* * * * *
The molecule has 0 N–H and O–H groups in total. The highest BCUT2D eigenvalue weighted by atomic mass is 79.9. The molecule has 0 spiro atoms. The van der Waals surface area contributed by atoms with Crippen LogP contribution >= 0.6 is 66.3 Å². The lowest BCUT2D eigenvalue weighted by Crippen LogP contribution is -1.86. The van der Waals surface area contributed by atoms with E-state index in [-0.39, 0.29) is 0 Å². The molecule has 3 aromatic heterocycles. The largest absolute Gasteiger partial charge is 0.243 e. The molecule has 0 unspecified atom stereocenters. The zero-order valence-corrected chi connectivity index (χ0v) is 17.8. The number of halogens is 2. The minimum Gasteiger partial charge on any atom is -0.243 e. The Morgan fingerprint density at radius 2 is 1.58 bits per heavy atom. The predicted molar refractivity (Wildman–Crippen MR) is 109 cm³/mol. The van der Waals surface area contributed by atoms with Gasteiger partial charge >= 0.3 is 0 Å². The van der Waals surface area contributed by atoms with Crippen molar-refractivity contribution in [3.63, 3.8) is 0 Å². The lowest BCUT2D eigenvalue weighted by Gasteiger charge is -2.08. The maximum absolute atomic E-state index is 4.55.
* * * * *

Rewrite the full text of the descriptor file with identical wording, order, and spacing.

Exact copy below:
The molecule has 0 N–H and O–H groups in total. The highest BCUT2D eigenvalue weighted by atomic mass is 79.9. The molecule has 0 spiro atoms. The van der Waals surface area contributed by atoms with Crippen LogP contribution >= 0.6 is 66.3 Å². The lowest BCUT2D eigenvalue weighted by Crippen LogP contribution is -1.86. The van der Waals surface area contributed by atoms with E-state index in [-0.39, 0.29) is 0 Å². The molecule has 3 aromatic heterocycles. The largest absolute Gasteiger partial charge is 0.243 e. The molecule has 0 unspecified atom stereocenters. The zero-order valence-corrected chi connectivity index (χ0v) is 17.8. The number of halogens is 2. The minimum Gasteiger partial charge on any atom is -0.243 e. The Morgan fingerprint density at radius 2 is 1.58 bits per heavy atom. The predicted molar refractivity (Wildman–Crippen MR) is 109 cm³/mol. The van der Waals surface area contributed by atoms with Gasteiger partial charge >= 0.3 is 0 Å². The van der Waals surface area contributed by atoms with Crippen molar-refractivity contribution in [3.63, 3.8) is 0 Å². The lowest BCUT2D eigenvalue weighted by Gasteiger charge is -2.08. The maximum absolute atomic E-state index is 4.55.